The general condition # you quoted - what is that?
Without knowing what finishes you want it is difficult to price.
Flooring 25-35 k with subfloor
Skim coat and paint 15-30k
Electric: $10-15k ( new panel?)
General conditions, profit and overhead: 20k
Hi all -
Considering an apt that will need a full renovation, apt is 1100 sq ft. Would love to get a number in my head for what this will cost. And if you have thoughts on contractors, please advise. Hoping to do this for 100k or less (labor & fixtures).
1. New floors and baseboards
2. Skimcoat all walls and ceilings (living area ).
3. Bathroom reno
4. Custom closet in master
4. Let's assume we need new electric throughout, will add new light fixtures as well.
5. May knock down a wall between two small bedrooms to create large room for kids to share, but if it ends up breaking the bank, we can keep it separate.
5. Leaving kitchen as it is for now - will work with it while we can and get to it later.
Any advice appreciated. Thanks!
The spreadsheets listing all the city's co-ops, and the rental buildings they're compared to as one factor in determining taxes, are on the Department of Finance's site.
You could pick up the one for your borough, and find 19-unit co-ops whose other factors are the same as yours. Then look up those co-op's taxes to see whether they're more or less than yours.
Keep in mind, though, there's probably a money reason why co-ops never reduce the number of units in the DoF's records. Mine hasn't, and neither have lots of other buildings in my neighborhood that're full of combos. Maybe they're just lazy, or their tax certiorari lawyers never thought of it, or something, but I doubt it.
Background info on how coop taxes are determined are based detailed at:
I believe your coop would have to hire a law firm that specializes in appealing the building's real estate taxes. The valuation of the building is based upon comparable rental buildings. The number of apartments within a building is just one of many factors that go into the valuation....
I want to bump this. I think its technically possible. Does anyone know the percent that taxes could get reduced if a building applies for the reduction in units?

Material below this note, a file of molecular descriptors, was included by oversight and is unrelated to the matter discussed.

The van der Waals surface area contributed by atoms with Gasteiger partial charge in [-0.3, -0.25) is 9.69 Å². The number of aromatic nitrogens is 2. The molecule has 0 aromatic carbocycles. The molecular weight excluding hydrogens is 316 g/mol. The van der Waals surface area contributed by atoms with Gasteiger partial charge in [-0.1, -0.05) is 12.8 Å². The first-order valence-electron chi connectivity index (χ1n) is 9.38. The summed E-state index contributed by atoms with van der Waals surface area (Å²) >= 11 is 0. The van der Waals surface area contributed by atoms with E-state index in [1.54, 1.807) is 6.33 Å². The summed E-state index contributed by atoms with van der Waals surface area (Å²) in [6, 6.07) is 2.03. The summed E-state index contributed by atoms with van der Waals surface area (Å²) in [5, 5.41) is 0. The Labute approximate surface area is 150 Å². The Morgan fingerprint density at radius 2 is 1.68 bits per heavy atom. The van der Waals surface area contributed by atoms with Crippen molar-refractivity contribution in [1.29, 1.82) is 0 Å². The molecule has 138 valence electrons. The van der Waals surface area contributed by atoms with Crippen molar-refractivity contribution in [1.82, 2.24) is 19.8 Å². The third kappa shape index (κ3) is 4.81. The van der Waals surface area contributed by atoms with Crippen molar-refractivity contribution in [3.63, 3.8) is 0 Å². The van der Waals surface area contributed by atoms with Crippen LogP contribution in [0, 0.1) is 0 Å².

uhm if someone does this successfully I'd really like to see it.
we've combined 3 apartments in an 8 (originally) so that there are now only 6 apartments.......did it change the tax bill NOPE.
anyone actually done this and saved money before?
When you change the number of units, you change the rental buildings the city uses as comparables to your co-op. The city's site says: "We use a statistical model as a tool to find typical income and expenses for similar properties to yours (in terms of size, location, number of units and age). Then we apply a formula to the income data to get to your Market Value. The law requires that we value co-ops and condos as if they were a rental buildings, even though they are not income producing."
Problem is, reducing the number of units -- making the average unit larger in the calculations -- could work against you.
The co-op needs to hire a tax certiorari lawyer to decide whether it's worth pursuing. You'd pay a percentage of the taxes saved.
Got it, thank you for the responses. so just for my own knowledge, this doesn't apply, right?
"For an apartment to be stabilized it must:...
Have had a rent of less than $2,500, if one initially moved into the apartment since June 24, 2011."
The fact that its a new condo trumps this, I guess?
Condos are exempt from the Rent Stabilization Code except when they
are occupied by carry-over stabilized tenants who lived in the condo on
the date it was converted from a rental building
you will not
Is there a way to tell or figure out if a new construction will fall under rent stabilization rules? Looking to purchase a new condo in one of the outer boroughs (in a small building, looking at ones with 8-12 units), and am wondering, should I eventually own to rent, if the unit will be subject to RS. Anyway to tell before the new construction is finished or before I purchase?
Thank you for any help! :)
He needs some gimmick.
Dude, those jump-cuts are killing me.
Bid 'em up Charles.
This situation seems really unfortunate. I wish everything in life were more straightforward. Maybe the government could regulate this, start by setting the prices and the standard apartment sizes that are allowed.